The United Kingdom (U.K.) is a lovely place to visit and one of the most accessible gateways into Europe from North America.
We have all seen the double-decker busses in the movies and put that on our travel wish list for our European adventures.
But there is a lot more to discover outside of London and the big cities which, of course, are awesome to visit in their own right.
Some may think of the U.K. as a cold and dreary place, as that’s how it can often be depicted. However, that’s not always the case.
Not every destination has sweater weather. In fact, there are some really nice beach towns on the U.K.’s underrated coastlines.
One particular coastal region in Scotland has lofty goals to become the next tourist hotspot.
Welcome to The Beautiful Moray Coast
The Moray Coast is a narrow inlet of scenic coastal land (known as Moray Firth) in the northeastern region of Scotland. The closest major city is Inverness.
Not to go full Al Roker here, but this area of Scotland has some very unique weather that gives them an advantage over the U.K.’s gloomy reputation.
A weather phenomenon called a rain shadow occurs, which results in warmer sunny weather and less rainy days. This makes for a lovely seaside getaway, unlike some colder areas around the nation.
Given the geography of the Moray Coast, there are also fewer winds so tourists can simply enjoy just the typical sea breezes one would expect.
A Less Crowded Alternative To The U.K.’s Top Seaside Getaway
Ever heard of Cornwall? This is one of the premier coastal getaways in the U.K., but some days just aren’t fit for the beach.
With high-end waterfront resorts and gnarly surf spots, it can rain on your parade, as the old saying goes.
Cornwall can become gray and rainy with strong winds ruining your fun in the sun. The Moray Coast wants to be your alternative with more predictable weather catered to a beach escape.
If you time it right, Cornwall is a postcard-worthy destination, but that’s the risk. You may not time it right. Who believes weather reports anyway?
The Moray Coast averages less rainfall. Many who have paid a visit here would agree it’s just as beautiful, if not more.
Cornwall may be the go-to place for many beachgoers in the U.K., but the Moray Coast is the place to be for better beach weather and more elbow room on the beach.
Most beachgoers here are considered ‘locals’, but the news is spreading that this is the next place for tourists to discover.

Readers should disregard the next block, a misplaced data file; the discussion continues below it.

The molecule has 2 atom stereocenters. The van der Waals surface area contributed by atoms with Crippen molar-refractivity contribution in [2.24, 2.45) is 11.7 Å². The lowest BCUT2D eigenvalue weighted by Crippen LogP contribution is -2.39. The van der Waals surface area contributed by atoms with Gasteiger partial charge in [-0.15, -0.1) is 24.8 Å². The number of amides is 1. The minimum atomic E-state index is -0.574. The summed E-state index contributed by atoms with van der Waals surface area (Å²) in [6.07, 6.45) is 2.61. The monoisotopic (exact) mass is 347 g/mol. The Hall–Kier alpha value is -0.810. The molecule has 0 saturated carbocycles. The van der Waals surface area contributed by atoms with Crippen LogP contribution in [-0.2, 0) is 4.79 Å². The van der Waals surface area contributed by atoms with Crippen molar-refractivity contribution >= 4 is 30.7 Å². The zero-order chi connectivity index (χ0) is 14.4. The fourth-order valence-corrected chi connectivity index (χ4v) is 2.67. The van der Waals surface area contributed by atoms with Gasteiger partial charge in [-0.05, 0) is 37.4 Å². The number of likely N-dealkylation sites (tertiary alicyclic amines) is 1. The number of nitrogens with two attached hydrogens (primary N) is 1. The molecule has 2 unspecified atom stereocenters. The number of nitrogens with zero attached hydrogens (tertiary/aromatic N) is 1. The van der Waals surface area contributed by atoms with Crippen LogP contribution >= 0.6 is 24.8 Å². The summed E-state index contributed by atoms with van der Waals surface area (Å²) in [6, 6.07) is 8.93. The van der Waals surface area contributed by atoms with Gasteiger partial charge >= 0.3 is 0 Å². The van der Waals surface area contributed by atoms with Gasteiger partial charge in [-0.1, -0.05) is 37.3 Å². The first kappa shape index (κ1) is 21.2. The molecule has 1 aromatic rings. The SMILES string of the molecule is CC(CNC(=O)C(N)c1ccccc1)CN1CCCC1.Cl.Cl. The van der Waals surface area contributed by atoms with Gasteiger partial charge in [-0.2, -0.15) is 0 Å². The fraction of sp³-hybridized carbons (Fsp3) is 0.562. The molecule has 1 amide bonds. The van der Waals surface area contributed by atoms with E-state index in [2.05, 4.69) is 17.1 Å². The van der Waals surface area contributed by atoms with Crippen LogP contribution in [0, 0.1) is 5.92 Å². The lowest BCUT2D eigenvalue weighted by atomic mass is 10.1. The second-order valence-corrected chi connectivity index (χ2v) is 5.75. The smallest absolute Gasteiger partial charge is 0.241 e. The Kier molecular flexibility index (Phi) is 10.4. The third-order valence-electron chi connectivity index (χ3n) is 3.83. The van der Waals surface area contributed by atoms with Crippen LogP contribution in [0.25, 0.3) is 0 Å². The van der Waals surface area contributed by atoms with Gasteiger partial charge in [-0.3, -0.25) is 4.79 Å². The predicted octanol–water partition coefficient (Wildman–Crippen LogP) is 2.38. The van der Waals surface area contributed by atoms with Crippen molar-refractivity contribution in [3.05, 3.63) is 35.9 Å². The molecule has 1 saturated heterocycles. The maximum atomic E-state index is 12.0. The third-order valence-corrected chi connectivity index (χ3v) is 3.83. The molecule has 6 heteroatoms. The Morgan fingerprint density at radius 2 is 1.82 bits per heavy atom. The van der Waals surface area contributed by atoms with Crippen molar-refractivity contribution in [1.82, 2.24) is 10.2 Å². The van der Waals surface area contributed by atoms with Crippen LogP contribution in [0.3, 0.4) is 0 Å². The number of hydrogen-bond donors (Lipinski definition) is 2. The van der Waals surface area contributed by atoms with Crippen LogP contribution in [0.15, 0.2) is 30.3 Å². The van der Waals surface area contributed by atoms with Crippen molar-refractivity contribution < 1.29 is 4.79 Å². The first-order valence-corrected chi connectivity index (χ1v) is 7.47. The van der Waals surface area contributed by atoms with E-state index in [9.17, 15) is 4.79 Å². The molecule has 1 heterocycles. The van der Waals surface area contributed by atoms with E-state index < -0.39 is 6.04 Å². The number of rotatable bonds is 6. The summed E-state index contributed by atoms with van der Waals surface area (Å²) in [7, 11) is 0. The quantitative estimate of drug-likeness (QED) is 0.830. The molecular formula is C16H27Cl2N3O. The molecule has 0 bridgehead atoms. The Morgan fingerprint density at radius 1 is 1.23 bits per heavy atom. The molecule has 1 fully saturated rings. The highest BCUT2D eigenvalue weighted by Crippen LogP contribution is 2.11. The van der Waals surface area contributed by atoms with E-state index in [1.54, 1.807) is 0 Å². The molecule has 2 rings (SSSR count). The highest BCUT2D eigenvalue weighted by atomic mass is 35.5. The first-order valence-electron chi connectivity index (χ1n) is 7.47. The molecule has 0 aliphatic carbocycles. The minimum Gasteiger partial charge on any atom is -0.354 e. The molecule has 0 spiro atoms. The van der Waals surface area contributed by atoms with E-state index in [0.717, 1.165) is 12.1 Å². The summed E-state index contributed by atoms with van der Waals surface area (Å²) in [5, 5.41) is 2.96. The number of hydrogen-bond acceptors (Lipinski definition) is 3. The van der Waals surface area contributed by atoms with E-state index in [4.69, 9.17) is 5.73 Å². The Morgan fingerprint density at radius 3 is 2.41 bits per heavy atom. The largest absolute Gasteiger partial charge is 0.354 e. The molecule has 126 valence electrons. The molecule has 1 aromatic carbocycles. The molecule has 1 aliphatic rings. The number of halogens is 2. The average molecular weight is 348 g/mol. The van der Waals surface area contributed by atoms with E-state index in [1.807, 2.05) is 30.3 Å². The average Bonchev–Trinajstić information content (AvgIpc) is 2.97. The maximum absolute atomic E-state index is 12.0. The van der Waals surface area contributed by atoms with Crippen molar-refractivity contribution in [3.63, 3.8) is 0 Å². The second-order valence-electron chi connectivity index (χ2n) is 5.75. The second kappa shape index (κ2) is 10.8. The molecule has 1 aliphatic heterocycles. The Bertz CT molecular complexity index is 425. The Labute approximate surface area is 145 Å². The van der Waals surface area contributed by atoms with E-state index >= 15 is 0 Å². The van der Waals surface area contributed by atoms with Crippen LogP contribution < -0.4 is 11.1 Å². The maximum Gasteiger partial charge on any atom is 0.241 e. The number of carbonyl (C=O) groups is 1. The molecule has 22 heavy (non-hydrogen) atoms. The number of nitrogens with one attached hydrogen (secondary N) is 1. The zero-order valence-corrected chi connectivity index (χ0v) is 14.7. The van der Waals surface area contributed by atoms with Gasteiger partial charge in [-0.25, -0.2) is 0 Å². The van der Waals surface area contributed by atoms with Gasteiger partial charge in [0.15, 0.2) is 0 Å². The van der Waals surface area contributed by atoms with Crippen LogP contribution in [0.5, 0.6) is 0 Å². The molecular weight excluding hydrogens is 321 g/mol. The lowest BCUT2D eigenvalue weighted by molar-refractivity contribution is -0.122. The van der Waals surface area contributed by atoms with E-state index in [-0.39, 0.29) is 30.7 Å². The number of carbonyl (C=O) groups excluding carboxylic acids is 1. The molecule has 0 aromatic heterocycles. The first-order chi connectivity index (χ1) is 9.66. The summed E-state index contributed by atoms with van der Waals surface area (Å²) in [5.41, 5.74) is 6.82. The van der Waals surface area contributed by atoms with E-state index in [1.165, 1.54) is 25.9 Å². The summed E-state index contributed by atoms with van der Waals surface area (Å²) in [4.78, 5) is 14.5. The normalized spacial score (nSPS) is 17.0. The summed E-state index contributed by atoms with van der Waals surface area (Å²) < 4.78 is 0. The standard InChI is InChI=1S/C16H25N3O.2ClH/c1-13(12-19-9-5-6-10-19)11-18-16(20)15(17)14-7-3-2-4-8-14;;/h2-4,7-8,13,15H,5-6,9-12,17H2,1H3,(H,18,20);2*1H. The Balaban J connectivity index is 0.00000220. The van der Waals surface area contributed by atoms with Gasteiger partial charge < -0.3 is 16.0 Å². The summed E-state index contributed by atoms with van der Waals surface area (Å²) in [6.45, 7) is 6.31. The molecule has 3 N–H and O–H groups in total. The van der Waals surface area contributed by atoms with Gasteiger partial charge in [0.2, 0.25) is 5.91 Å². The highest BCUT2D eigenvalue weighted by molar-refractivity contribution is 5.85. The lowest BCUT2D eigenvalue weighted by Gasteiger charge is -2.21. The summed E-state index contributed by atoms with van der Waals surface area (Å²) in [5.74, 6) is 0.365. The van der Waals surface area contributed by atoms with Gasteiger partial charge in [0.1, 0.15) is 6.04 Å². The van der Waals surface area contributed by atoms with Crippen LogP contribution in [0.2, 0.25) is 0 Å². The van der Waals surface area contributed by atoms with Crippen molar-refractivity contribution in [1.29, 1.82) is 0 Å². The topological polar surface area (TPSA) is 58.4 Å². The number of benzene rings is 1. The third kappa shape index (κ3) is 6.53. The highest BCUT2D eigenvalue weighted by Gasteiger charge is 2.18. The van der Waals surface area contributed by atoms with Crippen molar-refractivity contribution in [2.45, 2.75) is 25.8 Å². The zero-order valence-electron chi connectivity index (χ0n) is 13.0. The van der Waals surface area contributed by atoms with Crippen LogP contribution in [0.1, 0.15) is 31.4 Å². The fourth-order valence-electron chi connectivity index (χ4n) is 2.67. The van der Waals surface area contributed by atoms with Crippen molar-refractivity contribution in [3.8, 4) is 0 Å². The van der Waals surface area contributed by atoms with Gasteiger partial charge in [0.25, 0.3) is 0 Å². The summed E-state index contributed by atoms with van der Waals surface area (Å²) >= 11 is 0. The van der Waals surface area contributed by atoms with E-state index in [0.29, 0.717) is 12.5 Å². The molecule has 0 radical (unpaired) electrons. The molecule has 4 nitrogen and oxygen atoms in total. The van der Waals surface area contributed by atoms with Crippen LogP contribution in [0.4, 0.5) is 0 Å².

What Else Does The Moray Coast Have To Offer?
Unless you happen to live in the area or went on a wild Scotland coast-to-coast adventure, chances are you haven’t stepped foot on the Moray Coast.
It’s a relatively remote off-path destination. Yet, it’s easier to reach than you might expect. Scotland has incredible public transit services, such as the Service 35 double-decker bus, with free wi-fi and USB ports.
Getting here won’t be an issue and it’s actually quite an enjoyable experience looking out your window at Scotland’s stunning scenery.
Once here, one of the top draws is the bottlenose dolphins. It is estimated up to 200 bottlenose dolphins call these seas home, along with seals, minke whales, and porpoises.
In fact, if you visit before this place becomes more popular, there might be more dolphin sightings than people on the beaches.
Along the picturesque coastlines are centuries-old charming fishing villages, such as Portknockie, Portsoy, and Findochty, to name a few.
It’s not hard to find some cozy mom-and-pop accommodations for a comfortable stay, including Airbnbs.
For an even better view, the Moray Coast Trail stretches 50 miles across the scenic coastlines. Obviously, that would be quite a trek!
The trail stretches from Cullen to Forres with various access points to see the jaw-dropping views of the coast and surrounding landscape.
If your gateway into this region is Inverness, you are in for a treat! Some of Scotland’s most magnificent castles are a must-see.
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This article originally appeared on TravelOffPath.com